Sharps injuries among medical students

Ourania Varsou*, John S Lemon, Finlay D Dick

*Corresponding author for this work

Research output: Contribution to journalArticle

16 Citations (Scopus)

Abstract

Background Medical students may be at risk of sharps injuries for several reasons. These exposures can transmit a range of blood-borne pathogens including hepatitis B, hepatitis C and human immunodeficiency virus.

Aims To evaluate medical students' knowledge regarding the prevention and management of sharps injuries and their experience of such exposures in the calendar year 2007.

Methods A cross-sectional, web-based, survey of fourth and fifth year medical students enrolled at the University of Aberdeen in Scotland. All students were at the mid-point of their year of study. An invitation e-mail and two electronic reminders were sent, on specified days, to the study population. These contained a summary of the study and the link to the anonymous questionnaire.

Results Of the 395 medical students e-mailed, 238 (60%) responded. When compared with fourth year medical students, final year students had higher mean knowledge scores for sharps injury management (P <0.01). Of total, 18% reported resheathing used needles and 31% reported disposing of sharps for others, indicating poor compliance with standard precautions. In the event of an injury, 29% stated that they would scrub the wound. Only 44% were familiar with policies for reporting exposures. In all, 11% of students had experienced at least one contaminated sharps injury in 2007 and, of those, 40% had reported the most recent incident.

Conclusions Medical students are at risk of sharps injuries and their knowledge regarding the prevention and management of these exposures is limited: training on these issues should be increased.

Original languageEnglish
Pages (from-to)509-511
Number of pages3
JournalOccupational Medicine
Volume59
Issue number7
Early online date18 Aug 2009
DOIs
Publication statusPublished - Oct 2009

Fingerprint

Needlestick Injuries
Medical Students
Students
Blood-Borne Pathogens
Wounds and Injuries
Scotland
Hepatitis C
Hepatitis B
Needles
HIV
Population

Keywords

  • medical students
  • needlestick injuries
  • occupational exposures
  • sharps injuries
  • stick

Cite this

Varsou, O., Lemon, J. S., & Dick, F. D. (2009). Sharps injuries among medical students. Occupational Medicine, 59(7), 509-511. https://doi.org/10.1093/occmed/kqp103

Sharps injuries among medical students. / Varsou, Ourania; Lemon, John S; Dick, Finlay D.

In: Occupational Medicine, Vol. 59, No. 7, 10.2009, p. 509-511.

Research output: Contribution to journalArticle

Varsou, O, Lemon, JS & Dick, FD 2009, 'Sharps injuries among medical students', Occupational Medicine, vol. 59, no. 7, pp. 509-511. https://doi.org/10.1093/occmed/kqp103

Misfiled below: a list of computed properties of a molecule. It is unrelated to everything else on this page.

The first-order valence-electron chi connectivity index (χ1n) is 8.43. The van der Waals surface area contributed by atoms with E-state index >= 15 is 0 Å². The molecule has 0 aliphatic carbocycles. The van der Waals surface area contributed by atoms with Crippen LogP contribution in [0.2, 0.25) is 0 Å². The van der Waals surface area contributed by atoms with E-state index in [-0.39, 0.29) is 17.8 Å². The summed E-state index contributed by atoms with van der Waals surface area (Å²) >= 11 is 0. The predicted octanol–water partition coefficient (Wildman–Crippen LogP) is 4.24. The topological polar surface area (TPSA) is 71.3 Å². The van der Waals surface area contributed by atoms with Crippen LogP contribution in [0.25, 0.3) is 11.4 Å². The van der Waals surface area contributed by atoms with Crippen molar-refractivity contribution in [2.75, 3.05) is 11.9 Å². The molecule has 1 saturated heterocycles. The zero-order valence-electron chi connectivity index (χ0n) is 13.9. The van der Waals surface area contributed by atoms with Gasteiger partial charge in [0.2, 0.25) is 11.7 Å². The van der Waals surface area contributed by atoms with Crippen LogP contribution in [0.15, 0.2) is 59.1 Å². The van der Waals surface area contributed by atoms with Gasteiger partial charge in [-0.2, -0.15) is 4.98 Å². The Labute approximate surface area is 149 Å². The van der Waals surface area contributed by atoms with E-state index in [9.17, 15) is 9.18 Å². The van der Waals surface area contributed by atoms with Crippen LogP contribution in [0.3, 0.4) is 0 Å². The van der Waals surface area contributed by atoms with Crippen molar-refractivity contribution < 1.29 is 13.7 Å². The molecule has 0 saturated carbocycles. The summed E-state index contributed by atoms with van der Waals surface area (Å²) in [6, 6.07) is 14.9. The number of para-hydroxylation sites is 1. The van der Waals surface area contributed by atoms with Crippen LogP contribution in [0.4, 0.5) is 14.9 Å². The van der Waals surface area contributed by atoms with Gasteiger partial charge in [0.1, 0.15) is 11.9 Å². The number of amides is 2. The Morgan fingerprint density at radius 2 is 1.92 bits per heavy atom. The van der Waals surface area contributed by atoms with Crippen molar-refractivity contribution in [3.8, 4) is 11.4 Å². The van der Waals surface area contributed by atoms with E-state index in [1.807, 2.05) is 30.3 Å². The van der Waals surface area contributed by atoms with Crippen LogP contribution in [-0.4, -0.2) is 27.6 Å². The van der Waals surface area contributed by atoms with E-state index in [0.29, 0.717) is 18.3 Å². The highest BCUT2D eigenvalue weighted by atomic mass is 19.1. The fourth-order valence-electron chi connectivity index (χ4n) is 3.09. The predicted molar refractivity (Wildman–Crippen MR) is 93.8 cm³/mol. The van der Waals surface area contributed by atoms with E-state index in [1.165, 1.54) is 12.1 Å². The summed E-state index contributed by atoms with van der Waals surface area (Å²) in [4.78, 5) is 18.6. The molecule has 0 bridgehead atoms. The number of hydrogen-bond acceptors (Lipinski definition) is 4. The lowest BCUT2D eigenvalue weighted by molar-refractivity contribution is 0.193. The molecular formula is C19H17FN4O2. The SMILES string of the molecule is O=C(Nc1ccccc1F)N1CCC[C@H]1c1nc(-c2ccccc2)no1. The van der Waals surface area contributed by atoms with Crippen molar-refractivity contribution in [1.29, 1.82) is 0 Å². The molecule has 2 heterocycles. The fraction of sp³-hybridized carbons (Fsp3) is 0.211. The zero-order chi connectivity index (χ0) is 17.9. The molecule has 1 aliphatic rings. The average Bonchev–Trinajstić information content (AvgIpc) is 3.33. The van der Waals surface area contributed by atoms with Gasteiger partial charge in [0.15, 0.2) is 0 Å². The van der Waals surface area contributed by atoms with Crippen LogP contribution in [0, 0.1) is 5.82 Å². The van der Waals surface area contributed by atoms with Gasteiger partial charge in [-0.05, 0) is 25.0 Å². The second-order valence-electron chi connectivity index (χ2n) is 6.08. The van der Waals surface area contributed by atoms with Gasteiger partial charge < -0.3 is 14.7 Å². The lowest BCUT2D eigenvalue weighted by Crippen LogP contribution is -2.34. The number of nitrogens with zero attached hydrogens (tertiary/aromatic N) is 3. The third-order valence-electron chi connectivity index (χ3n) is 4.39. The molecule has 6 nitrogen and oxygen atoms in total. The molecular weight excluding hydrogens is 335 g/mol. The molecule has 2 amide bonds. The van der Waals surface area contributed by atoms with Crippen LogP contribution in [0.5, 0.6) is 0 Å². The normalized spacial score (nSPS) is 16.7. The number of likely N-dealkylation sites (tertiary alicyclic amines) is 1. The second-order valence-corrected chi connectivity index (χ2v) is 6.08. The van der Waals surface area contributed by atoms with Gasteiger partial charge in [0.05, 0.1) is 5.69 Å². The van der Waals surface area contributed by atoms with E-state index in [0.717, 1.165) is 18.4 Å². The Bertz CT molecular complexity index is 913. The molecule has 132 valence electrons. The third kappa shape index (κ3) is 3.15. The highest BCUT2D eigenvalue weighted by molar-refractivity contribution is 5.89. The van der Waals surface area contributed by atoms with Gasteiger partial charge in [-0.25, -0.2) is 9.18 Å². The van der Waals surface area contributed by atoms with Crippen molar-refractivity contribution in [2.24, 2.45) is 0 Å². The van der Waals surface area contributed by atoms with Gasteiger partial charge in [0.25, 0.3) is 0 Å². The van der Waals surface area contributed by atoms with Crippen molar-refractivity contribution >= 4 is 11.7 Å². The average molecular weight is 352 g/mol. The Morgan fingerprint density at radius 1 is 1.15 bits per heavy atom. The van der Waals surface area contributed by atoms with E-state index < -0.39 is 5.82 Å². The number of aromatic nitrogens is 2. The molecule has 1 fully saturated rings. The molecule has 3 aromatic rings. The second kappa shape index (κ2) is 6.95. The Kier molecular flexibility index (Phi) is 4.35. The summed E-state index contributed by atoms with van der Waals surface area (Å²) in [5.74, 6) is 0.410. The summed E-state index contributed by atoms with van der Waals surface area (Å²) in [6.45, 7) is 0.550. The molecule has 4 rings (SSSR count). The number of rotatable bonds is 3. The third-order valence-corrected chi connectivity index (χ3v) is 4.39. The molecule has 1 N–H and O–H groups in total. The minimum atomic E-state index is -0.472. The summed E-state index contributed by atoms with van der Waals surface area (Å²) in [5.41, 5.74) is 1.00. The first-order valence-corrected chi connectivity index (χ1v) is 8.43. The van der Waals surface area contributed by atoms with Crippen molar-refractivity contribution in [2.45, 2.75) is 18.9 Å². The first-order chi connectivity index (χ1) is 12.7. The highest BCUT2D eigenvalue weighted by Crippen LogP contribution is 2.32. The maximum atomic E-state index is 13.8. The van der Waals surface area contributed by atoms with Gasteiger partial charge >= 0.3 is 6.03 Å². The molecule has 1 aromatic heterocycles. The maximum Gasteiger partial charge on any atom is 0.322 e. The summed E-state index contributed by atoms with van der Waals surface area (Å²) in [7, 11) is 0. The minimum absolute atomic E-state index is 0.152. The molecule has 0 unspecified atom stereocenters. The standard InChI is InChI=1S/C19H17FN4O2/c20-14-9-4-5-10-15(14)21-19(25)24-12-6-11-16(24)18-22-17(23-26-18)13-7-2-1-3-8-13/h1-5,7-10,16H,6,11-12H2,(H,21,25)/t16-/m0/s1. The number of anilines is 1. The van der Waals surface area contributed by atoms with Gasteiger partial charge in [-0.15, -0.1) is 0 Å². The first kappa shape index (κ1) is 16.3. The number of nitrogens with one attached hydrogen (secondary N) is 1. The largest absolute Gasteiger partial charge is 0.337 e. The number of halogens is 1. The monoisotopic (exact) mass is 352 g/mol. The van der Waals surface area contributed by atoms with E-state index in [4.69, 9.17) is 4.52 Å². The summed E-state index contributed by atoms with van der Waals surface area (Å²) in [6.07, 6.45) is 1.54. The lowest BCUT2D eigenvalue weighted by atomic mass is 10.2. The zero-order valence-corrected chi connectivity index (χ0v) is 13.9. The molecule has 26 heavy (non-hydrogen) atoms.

Varsou, Ourania ; Lemon, John S ; Dick, Finlay D. / Sharps injuries among medical students. In: Occupational Medicine. 2009 ; Vol. 59, No. 7. pp. 509-511.
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abstract = "Background Medical students may be at risk of sharps injuries for several reasons. These exposures can transmit a range of blood-borne pathogens including hepatitis B, hepatitis C and human immunodeficiency virus.Aims To evaluate medical students' knowledge regarding the prevention and management of sharps injuries and their experience of such exposures in the calendar year 2007.Methods A cross-sectional, web-based, survey of fourth and fifth year medical students enrolled at the University of Aberdeen in Scotland. All students were at the mid-point of their year of study. An invitation e-mail and two electronic reminders were sent, on specified days, to the study population. These contained a summary of the study and the link to the anonymous questionnaire.Results Of the 395 medical students e-mailed, 238 (60{\%}) responded. When compared with fourth year medical students, final year students had higher mean knowledge scores for sharps injury management (P <0.01). Of total, 18{\%} reported resheathing used needles and 31{\%} reported disposing of sharps for others, indicating poor compliance with standard precautions. In the event of an injury, 29{\%} stated that they would scrub the wound. Only 44{\%} were familiar with policies for reporting exposures. In all, 11{\%} of students had experienced at least one contaminated sharps injury in 2007 and, of those, 40{\%} had reported the most recent incident.Conclusions Medical students are at risk of sharps injuries and their knowledge regarding the prevention and management of these exposures is limited: training on these issues should be increased.",